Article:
Don’t ask “How much did you pay for this?” That’s none of your business and not relevant to its current value or this negotiation.

I had a series of messages from a guy who wanted to buy a $300 painting from me. I was willing to give him a 10% discount, but that was not the discount he had in mind. Finally he asked me what I had paid for it. He wanted to base his offer on what profit he thought I should make! Did I just fall off the turnip truck? The painting later sold for $275 to a very happy customer.

This was displayed in our house till it sold. I still miss it! (Bought for $30 at a Habitat for Humanity Restore.)

Don’t ask “What’s the lowest you’ll take?” because I shan’t tell you!

I have a few items on eBay that use the “Buy It Now/Make Best Offer” feature. Instead of using the handy dandy feature to send me an offer, one lady sent me a message asking “What’s the lowest you’ll take?” I ignored it. She contacted me again saying, “Unfortunately, I have a small budget …what is the lowest you will consider? I look forward to agreeing on a price.” She added a smiley face. I don’t play that game. Make your offer and we’ll go from there. She wouldn’t make an offer.

Don’t be surprised if an offer is outright declined and no negotiation is forthcoming. More often than not I decline offers, particularly on my older best quality pieces that I know are already fairly priced.

A woman messaged that she loved one of my antique silver pieces but was on a “limited budget” and made an offer of $200 on a $250 item. Though the piece had been listed in my store for a few years I knew $250 was fair and if anything it could have been priced higher. I declined her offer. She bought it a few hours later at full price and had it sent to her business address…a high-end antique store! Well, well, well.

Do remember that this is a business. The folks selling these items have costs. For some this is their sole livelihood. They have time and money invested. They have driven many miles and spent hours scouring thrift stores, auctions, yard sales, etc. for these items. They have cleaned them, tested them, researched them and photographed them.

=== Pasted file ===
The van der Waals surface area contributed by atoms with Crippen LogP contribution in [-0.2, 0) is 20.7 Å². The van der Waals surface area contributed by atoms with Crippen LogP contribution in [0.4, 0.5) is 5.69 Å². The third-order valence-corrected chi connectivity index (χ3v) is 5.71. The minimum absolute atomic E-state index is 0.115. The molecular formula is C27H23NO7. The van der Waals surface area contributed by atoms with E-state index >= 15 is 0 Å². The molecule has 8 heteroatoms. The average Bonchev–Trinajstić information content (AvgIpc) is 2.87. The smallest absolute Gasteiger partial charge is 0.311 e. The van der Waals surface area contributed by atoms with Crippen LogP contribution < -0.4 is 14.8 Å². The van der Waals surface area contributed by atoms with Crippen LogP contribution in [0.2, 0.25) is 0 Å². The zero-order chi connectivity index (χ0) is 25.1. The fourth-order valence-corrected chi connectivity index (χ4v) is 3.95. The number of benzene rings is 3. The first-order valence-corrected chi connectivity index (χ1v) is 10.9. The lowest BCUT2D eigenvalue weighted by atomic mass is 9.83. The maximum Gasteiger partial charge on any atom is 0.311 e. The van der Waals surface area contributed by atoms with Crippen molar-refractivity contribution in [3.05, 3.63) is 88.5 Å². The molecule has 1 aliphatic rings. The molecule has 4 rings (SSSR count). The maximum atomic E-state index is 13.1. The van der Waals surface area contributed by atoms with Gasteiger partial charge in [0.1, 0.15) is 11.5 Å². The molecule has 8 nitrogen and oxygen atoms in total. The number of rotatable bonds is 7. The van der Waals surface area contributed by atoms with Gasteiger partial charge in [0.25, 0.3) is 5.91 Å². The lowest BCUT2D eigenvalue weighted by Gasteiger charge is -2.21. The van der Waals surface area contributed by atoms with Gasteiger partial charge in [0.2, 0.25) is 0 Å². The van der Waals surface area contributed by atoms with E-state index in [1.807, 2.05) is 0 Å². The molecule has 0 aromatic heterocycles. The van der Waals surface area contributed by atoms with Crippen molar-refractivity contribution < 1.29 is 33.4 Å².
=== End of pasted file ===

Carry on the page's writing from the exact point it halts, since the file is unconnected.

Do ask,Is there any wiggle room in this price?” This is an easy, friendly way to open up negotiation.

Do make a reasonable offer. In my books, that’s in the 10%-30% range. If you’re buying a number of items from the same seller, you’ll have more leverage.

Do use cash when buying in person for the best deal. I have found even with antique stores if I offered to pay in cash they were willing to give me a better price.

Do be courteous in your communications and if you’re negotiating face to face, for Pete’s sake, smile, be amiable. 

Years ago we had a yard sale and a guy approached the negotiation for a hibachi with furrowed eyebrows and a gruff tone of voice. It was the end of the sale and we were going to start packing up soon. Honestly, I would have been happy just to give it to him, but his manner was so off putting that the negotiation became quite spirited. (We had wanted $7. I sold it for $4. A ridiculous amount of effort on this item!)

The bottom line for me when I’m negotiating as a buyer is to be fair and respectful to the seller. If the price is already good, I don’t try to nickel and dime him/her. As a seller receiving offers, I weigh if I think it’s a fair offer and would I be happy selling the item at that price. If not, I counter or decline.

Well enough said.

I hope all your deals are good ones!

Karen